This weeks topic is on tolerance. This is about all the things that bother us and regardless of how painful, annoying or inconvenient they are, we must endure to live with them and in many cases, embrace them. I think that’s how my wife survives living with me.
I don’t think it’s a mystery that I have to put up with a lot of crap from, insects, wildlife and people. There were two events that happened this week, however, that really seemed to resonate in both my personal life and my professional life in regards to this matter.
Let’s start with what I know best, ants. In this cases these aren’t just any ants, they European Fire Ants. I had to deal with this menace last week. Let’s not blame the Europeans just yet, it really was poorly named. This has more to do with a Eurasian invasion. In it’s home turf they can typically occupy 1 nest in 10 square metres. Here in Vancouver that can be as high as 4 colonies in 1 square metre! Why you ask? well, read this if you are curious about the details:
The end result is an insect that will boil out of the ground and swarm you, your children and your pets. They will switch and turn aggressive at the snap of a finger and when they do, You will wish you kicked a hornet nest instead.
These things are here to stay. Most pest control companies I know simply walk away when they see this. Home owners panic and are unable to sell their properties. It spreads to neighboring yards and neighbors turn on each other. I have even seen people take to digging up and paving their yards out of desperation. I strongly doubt this will get better but, it can be managed. Colony sizes can be reduced and the environment can be controlled to keep populations at bay. Luckily, they do not spread fast or appear to take flight in the same manner many ants do. We have to live with them now, they are part of our environment. It should be a reason for communities to bond together, not to fall apart.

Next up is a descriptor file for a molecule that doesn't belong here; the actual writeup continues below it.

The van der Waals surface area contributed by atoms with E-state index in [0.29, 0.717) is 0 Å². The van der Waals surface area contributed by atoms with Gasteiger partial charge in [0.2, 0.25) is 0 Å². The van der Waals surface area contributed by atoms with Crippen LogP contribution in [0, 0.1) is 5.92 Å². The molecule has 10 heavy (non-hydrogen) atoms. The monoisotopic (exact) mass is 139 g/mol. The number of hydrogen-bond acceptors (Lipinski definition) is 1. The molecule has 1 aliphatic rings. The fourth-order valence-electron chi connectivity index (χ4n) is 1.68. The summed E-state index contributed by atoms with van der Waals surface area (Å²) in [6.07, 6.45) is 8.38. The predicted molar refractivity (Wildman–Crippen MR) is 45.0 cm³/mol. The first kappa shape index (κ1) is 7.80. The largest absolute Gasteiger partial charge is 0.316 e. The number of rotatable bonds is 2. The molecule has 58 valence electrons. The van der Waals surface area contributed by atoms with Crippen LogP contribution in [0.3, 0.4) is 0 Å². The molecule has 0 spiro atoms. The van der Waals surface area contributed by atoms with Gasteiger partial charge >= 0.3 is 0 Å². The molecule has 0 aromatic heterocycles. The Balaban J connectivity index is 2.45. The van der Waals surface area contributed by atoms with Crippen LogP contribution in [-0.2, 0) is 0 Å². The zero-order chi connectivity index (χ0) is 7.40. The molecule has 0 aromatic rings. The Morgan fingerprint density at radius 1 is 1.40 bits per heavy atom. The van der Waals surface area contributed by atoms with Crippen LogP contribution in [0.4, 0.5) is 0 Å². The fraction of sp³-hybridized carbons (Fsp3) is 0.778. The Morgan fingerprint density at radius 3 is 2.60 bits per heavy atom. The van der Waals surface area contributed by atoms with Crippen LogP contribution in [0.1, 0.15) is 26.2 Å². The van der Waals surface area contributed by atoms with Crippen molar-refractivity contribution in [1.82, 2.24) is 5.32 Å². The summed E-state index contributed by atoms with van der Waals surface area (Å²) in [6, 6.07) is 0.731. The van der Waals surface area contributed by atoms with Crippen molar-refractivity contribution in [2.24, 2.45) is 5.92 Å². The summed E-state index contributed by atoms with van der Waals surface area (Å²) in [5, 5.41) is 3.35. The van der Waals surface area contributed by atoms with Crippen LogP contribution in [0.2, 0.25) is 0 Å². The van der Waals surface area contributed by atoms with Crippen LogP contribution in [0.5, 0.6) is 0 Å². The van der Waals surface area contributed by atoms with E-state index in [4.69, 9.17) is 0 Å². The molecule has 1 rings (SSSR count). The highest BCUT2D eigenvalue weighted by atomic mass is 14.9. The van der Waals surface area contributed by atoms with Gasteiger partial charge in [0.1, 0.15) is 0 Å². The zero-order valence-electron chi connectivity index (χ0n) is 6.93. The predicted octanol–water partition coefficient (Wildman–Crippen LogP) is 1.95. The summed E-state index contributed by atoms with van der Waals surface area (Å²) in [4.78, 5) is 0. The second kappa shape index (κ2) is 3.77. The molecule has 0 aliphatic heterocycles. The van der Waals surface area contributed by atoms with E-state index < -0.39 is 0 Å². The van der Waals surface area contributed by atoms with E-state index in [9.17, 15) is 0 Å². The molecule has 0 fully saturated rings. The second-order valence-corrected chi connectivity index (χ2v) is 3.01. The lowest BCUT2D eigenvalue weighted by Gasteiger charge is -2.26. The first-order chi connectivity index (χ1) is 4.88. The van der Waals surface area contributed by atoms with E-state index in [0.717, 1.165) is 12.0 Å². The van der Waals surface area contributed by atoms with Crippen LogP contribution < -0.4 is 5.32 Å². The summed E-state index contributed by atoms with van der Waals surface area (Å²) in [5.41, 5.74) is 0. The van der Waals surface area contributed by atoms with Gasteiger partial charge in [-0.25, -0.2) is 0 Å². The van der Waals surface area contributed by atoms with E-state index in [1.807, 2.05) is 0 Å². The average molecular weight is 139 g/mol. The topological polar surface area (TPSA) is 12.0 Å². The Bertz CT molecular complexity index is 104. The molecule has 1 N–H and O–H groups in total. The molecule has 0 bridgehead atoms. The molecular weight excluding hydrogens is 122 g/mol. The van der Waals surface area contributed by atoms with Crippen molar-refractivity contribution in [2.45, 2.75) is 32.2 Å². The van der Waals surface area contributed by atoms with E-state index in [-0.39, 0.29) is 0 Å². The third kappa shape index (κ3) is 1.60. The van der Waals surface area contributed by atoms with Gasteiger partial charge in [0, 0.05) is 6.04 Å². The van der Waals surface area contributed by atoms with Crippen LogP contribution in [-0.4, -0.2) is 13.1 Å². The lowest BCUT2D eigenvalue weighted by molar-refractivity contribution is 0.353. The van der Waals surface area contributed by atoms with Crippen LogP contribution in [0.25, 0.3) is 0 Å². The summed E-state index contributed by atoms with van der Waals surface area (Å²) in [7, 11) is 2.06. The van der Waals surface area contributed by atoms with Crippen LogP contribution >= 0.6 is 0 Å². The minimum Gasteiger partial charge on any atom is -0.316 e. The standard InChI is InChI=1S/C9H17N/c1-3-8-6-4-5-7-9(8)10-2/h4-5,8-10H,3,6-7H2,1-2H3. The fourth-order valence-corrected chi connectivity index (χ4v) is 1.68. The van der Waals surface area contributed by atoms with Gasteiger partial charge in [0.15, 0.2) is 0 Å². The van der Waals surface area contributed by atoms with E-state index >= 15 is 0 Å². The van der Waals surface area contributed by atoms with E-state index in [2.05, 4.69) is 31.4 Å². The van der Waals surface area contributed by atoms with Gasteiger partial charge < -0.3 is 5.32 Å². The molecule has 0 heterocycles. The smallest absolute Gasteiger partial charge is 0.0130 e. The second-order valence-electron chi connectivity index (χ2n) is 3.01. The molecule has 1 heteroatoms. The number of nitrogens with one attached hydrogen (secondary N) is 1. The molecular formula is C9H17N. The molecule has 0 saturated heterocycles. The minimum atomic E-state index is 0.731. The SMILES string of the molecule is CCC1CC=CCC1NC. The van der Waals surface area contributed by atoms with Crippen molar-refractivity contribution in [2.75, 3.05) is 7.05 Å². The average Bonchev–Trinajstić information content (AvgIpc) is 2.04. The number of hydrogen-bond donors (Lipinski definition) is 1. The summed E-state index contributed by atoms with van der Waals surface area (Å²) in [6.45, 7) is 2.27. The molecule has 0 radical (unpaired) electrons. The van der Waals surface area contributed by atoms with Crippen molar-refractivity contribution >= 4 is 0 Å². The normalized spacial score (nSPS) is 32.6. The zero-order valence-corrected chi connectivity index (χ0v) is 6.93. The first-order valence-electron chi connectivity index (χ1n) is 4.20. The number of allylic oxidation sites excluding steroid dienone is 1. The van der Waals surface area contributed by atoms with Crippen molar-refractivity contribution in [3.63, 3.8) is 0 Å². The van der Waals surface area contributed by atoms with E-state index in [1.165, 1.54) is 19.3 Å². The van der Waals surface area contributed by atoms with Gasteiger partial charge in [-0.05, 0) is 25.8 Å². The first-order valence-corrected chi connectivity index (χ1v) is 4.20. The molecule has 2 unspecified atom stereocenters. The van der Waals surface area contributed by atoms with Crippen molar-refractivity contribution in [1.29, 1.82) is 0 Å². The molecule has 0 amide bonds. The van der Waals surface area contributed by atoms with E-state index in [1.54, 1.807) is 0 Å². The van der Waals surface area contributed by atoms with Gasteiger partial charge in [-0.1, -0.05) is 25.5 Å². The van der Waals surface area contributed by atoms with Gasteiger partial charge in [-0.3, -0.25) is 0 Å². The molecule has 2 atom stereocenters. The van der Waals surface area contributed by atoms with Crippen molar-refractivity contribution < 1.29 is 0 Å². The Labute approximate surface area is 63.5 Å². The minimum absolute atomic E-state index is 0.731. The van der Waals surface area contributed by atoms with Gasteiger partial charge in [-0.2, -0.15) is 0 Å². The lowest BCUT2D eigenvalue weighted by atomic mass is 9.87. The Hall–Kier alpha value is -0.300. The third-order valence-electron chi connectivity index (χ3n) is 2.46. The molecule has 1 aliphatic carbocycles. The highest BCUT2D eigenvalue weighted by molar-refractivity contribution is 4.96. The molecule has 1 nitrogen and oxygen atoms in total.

I tackle this issue by communicating and educating all the nearby and affected neighbors. There is a lot you can do by working with your community and people like me. The city has a lot to say about it as well. There is much to learn, for all of us.
It was after having struggled with this unique issue that I decided to enjoy a long weekend and support my friends at the pride parade. There was much jubilation, libations, gyrations and sequins. It was a curious circus of acceptance and yearning for more rights as equal human beings.
Which is why I was so stunned when I was approached by an individual and asked “So what’s your deal?” to which I replied “Well, I’m here with my friends and my wife.”
There was a long pause and a scornful look. “Oh, you’re one of those people. You do know there are other places you can go right?”.
Man, that was the first time as a straight white male that I ever encountered any sort of backlash like that (in this Country). Now, I have no right to complain but I have an even greater appreciation for people who have to endure those types of behaviors every single day. That being said my gay compadres came to my defense in a flurry of chivalrous fury. I felt like Richard Gere when Julia Roberts rescued him right back.
So the lesson I took from this was this; When a community faces any kind of change, albeit political, biological or climatological we all have a choice to either come together and build a stronger society or we can take the ignorant path and fight it tooth and nail.
Fire ants may be a horrible invasive species but with a little education and communication neighborhoods can be built better and find a better sense of balance. So it boggles my mind that we don’t make the same effort where other people are concerned. Other people who do not sting, who do not bite, who do not terrorize children, who do not live in under our lawns or cause deathly allergic reactions. They simply dance, they simply love and they simply live, just possibly a little more fabulous than the rest of us…